By way of example, let's say for simplicity that you have 8 effects/amp blocks that each use 10% of the unit's TOTAL processing power.

 

As it stands now, Path A has 50% of that power and Path B has 50% of that power, so each path could only accommodate 4-5 blocks before you'd need to start using the other path. 

 

Why not just make the processing completely dynamic? Use 100% on Path A, or  B or any combo of the 2 as long as it totals 100%. Why restrict each path to a maximum of 50% of the total processing power in the unit?

 

 

I actually have an Idea in Ideascale for this: http://line6.ideascale.com/a/dtd/Dynamically-allocate-DSP-resources/795206-23508

 

I see at least two potential advantages, one is more flexible routing. I find that sometimes I have to alter the order of whether I put an effect before or after my amp(s), or start juggling the placement of my amp(s) depending on how the DSP fills up on each route (1 or 2). The second advantage is that when you do fill a route(pool) up, you probably don't use exactly the amount of DSP available, you just get close enough to the limit to not be able to fit another effect in. If you had both of those fractions from each route summed, it might be enough for an extra effect, especially one that used a small amount of DSP. I grant you the potential "extra" effect is of less note than the routing flexibility but the routing flexibility limitation is definitely one I have encountered in regular use.

 

I just noticed that I also mentioned the possibility of improved performance and reduced latency from pooled processors when I originally posted the Idea in Ideascale.

 

"Pooled processors can also potentially reduce latency issues like switching between presets, and the time it takes to process the guitar signal. The throughput speed can be increased because more inputs and outputs are available to pipe the signal with multiple processors pooled."  Data that might be piped through lets say for the sake of argument 8 input/outputs on one processor can now be split across and simultaneously sent to 16 input/outputs on two processors. In other words, you get the benefits of additional "pipes" on each processor, similar to the way many operating systems and software leverage multiple cores and even multiple processors on modern PCs.

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I don't see how routing flexibility would be changed at all by this. Essentially what's there now is what there would be if you were able to put 100% of the dsp (both processors) on one path. Nothing really changes. There would still be only one long path from start to end with the ability to add two splits and merges. Of course there's still the other options of multiple inputs and outputs for routing possibilities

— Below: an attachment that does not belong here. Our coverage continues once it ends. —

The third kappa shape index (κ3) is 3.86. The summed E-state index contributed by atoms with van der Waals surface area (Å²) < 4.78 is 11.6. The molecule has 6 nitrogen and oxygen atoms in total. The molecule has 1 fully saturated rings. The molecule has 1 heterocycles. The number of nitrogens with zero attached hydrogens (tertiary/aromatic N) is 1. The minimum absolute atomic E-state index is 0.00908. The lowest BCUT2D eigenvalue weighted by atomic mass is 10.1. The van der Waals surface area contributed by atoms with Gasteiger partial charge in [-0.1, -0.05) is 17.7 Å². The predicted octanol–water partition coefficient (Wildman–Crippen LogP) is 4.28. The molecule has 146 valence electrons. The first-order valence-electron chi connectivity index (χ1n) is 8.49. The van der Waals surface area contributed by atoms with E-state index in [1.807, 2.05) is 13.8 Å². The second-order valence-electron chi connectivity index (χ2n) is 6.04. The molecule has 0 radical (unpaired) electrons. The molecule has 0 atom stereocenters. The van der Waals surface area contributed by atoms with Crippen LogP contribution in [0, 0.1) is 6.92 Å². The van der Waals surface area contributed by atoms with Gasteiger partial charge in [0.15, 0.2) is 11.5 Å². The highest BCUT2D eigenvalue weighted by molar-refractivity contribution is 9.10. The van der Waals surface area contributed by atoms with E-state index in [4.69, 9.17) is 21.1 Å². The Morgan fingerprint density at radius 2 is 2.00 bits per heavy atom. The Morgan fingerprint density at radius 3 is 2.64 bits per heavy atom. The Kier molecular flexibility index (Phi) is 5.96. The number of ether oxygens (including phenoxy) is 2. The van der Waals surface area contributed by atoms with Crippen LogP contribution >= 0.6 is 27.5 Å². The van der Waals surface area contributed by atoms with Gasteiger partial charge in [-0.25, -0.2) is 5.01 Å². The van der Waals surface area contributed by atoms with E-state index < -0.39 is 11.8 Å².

I'm more curious why they allow for only one split and merge per processor. More of those would be extremely useful. But there's probably technical reasons none of us know about for why they did it the way they did, both processor allocation and limited splits.

 

No clue about any of the reduced latency stuff. Would it be enough to make any sort of perceivable difference?

 

One thing that's very likely is DSP processors are not at all similar to mass market computer processors in the way they are designed and programmed.

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I don't see how routing flexibility would be changed at all by this. Essentially what's there now is what there would be if you were able to put 100% of the dsp (both processors) on one path. Nothing really changes. There would still be only one long path from start to end with the ability to add two splits and merges. ...

 

See my point above about not having to juggle high DSP usage items like amps.  You would just slap them wherever you wanted without worrying about having to split them across routes which also dictates how much DSP each route has left for effects before or after the amp(s).  That way for instance, if you wanted more of your mod effects to be placed after your amp(s) and less before, you would not have to worry about where your amps were placed. You cannot generally for instance place three amps on the first route, even if you have few FX placed before the amps, you have to split the amps across routes because they are so DSP intensive, which means you have less DSP on your second route for FX after the amps.

 

...

I'm more curious why they allow for only one split and merge per processor. More of those would be extremely useful. But there's probably technical reasons none of us know about for why they did it the way they did, both processor allocation and limited splits.

...